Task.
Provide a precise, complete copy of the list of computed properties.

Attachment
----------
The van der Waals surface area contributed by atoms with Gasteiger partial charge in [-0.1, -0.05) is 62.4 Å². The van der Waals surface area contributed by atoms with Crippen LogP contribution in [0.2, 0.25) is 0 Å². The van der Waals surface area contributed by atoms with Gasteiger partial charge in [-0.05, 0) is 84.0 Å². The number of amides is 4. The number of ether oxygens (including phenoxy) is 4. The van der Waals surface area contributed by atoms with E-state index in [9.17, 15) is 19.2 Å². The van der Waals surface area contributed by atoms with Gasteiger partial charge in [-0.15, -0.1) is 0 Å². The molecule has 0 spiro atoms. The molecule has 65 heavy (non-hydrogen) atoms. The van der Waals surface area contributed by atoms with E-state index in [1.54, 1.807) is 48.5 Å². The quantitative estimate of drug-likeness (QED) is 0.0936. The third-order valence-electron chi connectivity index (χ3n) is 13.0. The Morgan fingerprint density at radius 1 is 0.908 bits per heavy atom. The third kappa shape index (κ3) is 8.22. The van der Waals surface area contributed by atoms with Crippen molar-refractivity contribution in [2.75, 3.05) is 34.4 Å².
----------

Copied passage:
The van der Waals surface area contributed by atoms with Gasteiger partial charge in [-0.1, -0.05) is 62.4 Å². The van der Waals surface area contributed by atoms with Crippen LogP contribution in [0.2, 0.25) is 0 Å². The van der Waals surface area contributed by atoms with Gasteiger partial charge in [-0.05, 0) is 84.0 Å². The number of amides is 4. The number of ether oxygens (including phenoxy) is 4. The van der Waals surface area contributed by atoms with E-state index in [9.17, 15) is 19.2 Å². The van der Waals surface area contributed by atoms with Gasteiger partial charge in [-0.15, -0.1) is 0 Å². The molecule has 0 spiro atoms. The molecule has 65 heavy (non-hydrogen) atoms. The van der Waals surface area contributed by atoms with E-state index in [1.54, 1.807) is 48.5 Å². The quantitative estimate of drug-likeness (QED) is 0.0936. The third-order valence-electron chi connectivity index (χ3n) is 13.0. The Morgan fingerprint density at radius 1 is 0.908 bits per heavy atom. The third kappa shape index (κ3) is 8.22. The van der Waals surface area contributed by atoms with Crippen molar-refractivity contribution in [2.75, 3.05) is 34.4 Å².